The truth may set them free, but would in turn cripple the morale of Israel and its secretive Mossad. The Debt is an Americanized remake of the 2007 Israeli film of the same name. At first it is a tale of both revenge and justice, and later, keeping a deep, dark secret from resurfacing. In all, The Debt is an efficient but fictitious thriller that examines the depths that rogue agents go to carry out their mission.
In the mid-1960s, Rachel (Jessica Chastain) unites with two other Mossad agents, David (Sam Worthington) and Stefan (Marton Csokas), to capture a former Nazi doctor who had performed experimental surgeries on Jews in concentration camps. A botched plan, a captured doctor, and a love triangle will incite suggestions of betrayal and anxiety among all four. In the late-1990s, Rachel is now much older (played by Helen Mirren) and her daughter is releasing a book on her mother’s bravery some thirty years prior. But David (now Cirán Hinds) has returned and committed suicide by stepping in front a of a truck. Stefan (now Tom Wilkinson) has explained to Rachel that their long-held secret of thirty years is in danger of being revealed.
The fictional nature of the original film created quite a controversy in Israel as it criticized Mossad. While I have not seen the original, the controversy is understandable. The American remake has, however, mastered a delicate balancing act of not being overly sentimental with the revenge aspect, too soap-operatic with the love triangle, and made the few action sequences suspenseful rather than just orgies of violence and gunfire.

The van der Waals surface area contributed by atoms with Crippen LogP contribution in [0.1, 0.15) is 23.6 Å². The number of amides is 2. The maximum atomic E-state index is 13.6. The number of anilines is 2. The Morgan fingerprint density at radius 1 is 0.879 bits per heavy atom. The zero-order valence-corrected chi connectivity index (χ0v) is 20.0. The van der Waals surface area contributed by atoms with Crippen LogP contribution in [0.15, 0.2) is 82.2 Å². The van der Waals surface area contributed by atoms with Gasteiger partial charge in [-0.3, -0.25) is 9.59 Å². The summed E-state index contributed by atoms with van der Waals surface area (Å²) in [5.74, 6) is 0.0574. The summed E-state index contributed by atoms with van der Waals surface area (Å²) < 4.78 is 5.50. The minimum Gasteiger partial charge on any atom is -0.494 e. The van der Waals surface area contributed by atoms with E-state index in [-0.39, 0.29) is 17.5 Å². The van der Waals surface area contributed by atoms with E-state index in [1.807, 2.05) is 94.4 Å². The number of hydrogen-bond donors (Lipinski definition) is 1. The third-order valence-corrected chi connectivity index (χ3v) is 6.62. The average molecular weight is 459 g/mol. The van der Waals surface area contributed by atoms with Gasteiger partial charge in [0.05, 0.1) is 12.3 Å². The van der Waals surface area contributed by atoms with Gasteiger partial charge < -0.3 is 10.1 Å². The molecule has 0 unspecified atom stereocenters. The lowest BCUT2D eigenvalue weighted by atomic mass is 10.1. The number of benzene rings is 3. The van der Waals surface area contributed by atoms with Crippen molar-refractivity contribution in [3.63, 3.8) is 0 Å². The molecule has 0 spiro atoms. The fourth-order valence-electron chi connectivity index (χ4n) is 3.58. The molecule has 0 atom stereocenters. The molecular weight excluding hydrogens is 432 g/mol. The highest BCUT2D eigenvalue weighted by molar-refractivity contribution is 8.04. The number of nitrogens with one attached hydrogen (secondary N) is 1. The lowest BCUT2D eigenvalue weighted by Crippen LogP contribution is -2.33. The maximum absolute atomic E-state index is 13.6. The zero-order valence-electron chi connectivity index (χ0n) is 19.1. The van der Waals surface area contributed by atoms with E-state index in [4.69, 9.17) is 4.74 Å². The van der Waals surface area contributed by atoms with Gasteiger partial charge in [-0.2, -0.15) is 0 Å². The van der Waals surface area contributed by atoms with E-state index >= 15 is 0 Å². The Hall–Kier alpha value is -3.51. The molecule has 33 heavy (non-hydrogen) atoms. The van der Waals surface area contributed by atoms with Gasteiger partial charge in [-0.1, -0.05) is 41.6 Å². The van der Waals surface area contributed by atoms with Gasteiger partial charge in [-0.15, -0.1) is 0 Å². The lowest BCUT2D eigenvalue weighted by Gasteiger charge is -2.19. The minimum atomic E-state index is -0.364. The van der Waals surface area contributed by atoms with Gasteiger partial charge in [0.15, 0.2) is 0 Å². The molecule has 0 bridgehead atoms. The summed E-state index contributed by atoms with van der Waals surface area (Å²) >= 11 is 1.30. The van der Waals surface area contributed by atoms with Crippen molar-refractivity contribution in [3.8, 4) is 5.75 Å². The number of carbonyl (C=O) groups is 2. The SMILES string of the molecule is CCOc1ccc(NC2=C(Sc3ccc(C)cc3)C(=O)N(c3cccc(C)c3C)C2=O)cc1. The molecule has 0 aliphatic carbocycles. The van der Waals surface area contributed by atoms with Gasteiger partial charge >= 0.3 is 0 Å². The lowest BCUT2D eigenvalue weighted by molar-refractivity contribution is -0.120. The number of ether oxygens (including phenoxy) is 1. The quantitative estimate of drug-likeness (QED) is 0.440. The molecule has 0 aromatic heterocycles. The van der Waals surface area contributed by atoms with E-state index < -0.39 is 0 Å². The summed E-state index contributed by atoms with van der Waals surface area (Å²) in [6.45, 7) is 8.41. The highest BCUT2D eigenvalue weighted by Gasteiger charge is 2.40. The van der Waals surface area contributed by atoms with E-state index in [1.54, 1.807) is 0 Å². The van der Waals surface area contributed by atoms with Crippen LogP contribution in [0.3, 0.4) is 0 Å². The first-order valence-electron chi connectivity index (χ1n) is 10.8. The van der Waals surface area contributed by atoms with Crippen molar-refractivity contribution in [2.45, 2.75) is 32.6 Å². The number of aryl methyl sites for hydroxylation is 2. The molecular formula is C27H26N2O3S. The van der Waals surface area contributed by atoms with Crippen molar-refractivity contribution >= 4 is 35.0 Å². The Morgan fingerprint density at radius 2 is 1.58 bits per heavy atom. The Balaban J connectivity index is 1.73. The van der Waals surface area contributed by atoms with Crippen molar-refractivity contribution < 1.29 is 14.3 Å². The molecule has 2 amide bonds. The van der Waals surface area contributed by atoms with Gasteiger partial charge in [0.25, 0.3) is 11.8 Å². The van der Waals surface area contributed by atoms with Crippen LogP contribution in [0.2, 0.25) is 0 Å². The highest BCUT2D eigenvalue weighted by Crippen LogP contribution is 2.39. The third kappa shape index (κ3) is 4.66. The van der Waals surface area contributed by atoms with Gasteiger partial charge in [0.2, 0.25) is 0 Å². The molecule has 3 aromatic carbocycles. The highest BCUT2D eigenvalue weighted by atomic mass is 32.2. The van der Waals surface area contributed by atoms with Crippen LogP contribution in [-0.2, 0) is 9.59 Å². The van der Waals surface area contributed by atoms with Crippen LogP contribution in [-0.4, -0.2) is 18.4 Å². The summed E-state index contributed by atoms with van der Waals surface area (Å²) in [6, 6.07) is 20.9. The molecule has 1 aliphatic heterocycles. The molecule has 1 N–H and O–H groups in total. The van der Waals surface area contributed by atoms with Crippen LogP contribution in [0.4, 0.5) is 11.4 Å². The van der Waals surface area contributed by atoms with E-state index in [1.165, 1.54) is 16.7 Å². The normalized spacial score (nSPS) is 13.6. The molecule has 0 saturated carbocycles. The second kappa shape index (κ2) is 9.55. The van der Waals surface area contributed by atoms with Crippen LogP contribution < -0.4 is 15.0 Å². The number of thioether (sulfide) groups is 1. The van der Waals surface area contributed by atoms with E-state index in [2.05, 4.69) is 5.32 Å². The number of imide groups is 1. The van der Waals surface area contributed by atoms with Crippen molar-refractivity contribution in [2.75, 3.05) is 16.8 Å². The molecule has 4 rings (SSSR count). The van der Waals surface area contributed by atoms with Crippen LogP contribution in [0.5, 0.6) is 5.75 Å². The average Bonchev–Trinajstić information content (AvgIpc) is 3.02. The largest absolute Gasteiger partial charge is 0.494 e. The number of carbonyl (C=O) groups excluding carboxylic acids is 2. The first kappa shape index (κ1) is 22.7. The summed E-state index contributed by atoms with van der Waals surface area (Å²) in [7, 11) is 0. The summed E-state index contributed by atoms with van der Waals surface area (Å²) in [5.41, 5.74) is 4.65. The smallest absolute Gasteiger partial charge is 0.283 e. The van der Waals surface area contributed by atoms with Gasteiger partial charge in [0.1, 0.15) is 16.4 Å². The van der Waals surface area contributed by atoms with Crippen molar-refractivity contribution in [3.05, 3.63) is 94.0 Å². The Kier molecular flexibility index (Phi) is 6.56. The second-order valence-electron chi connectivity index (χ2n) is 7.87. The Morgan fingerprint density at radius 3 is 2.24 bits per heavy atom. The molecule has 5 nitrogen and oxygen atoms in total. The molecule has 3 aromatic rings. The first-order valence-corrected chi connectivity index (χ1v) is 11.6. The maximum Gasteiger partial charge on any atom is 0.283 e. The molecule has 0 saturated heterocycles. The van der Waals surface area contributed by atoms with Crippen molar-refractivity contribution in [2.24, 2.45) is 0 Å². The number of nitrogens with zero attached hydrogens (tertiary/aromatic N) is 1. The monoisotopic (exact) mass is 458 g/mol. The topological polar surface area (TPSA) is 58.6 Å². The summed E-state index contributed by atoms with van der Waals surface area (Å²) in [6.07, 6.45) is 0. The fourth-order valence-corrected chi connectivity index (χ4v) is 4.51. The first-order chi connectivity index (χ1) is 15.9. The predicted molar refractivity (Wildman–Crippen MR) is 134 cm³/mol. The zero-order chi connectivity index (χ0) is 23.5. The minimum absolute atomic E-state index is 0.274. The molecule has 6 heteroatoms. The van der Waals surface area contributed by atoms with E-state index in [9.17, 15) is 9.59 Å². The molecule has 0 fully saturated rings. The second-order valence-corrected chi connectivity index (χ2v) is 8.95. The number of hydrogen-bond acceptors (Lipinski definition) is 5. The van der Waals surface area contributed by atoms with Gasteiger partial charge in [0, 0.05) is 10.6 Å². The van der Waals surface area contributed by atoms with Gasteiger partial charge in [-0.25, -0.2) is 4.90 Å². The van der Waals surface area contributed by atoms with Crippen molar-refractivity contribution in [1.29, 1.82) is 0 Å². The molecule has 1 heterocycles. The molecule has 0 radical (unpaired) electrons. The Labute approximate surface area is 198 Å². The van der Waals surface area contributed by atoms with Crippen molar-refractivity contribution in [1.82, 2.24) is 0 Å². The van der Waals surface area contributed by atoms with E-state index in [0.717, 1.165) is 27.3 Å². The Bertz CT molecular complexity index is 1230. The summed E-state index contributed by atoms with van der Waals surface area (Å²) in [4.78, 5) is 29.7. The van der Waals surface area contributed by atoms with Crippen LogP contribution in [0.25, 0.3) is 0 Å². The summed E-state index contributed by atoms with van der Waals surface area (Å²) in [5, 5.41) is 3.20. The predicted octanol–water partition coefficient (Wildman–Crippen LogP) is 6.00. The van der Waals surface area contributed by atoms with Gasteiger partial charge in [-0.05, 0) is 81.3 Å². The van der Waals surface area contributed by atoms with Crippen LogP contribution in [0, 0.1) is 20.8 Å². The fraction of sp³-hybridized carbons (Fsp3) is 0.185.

The multiple struggles depicted in Rachel’s point of view from both time periods were perfect and splits the film into two parts. However, the earlier setting has a much more interesting plot as the spectator was initially provided with an alternative story earlier in the film. Seeing a particular scene again and obtaining a different conclusion to that scene was striking, and provided a resourceful way to shift the film’s story into a new direction.
The performances were decent all around, with Mirren, Wilkinson, and Worthington providing the best performances. However, the roles in general were rather bland, and the talents at least found a way to show their thespian muscle, but the actual character building is story-driven and not talent driven. Last, in the present day setting, it was difficult to determine who Stephan and David were until later in the story when their characters were better defined until after the 1960s sequence.
The film had some similarities to that of Steven Spielberg’s Munich, which fictionalized an on-going effort to eradicate the PLO members that assembled the massacre of Israeli Olympians in Munich, Germany. While Munich examined how revenge and terrorism never truly ends and is circular, The Debt is entirely fictional but raises similar questions of revenge and justice. Overall, The Debt is indeed efficient at telling the story, but that is where much of the film’s substance ends, rendering the film forgettable.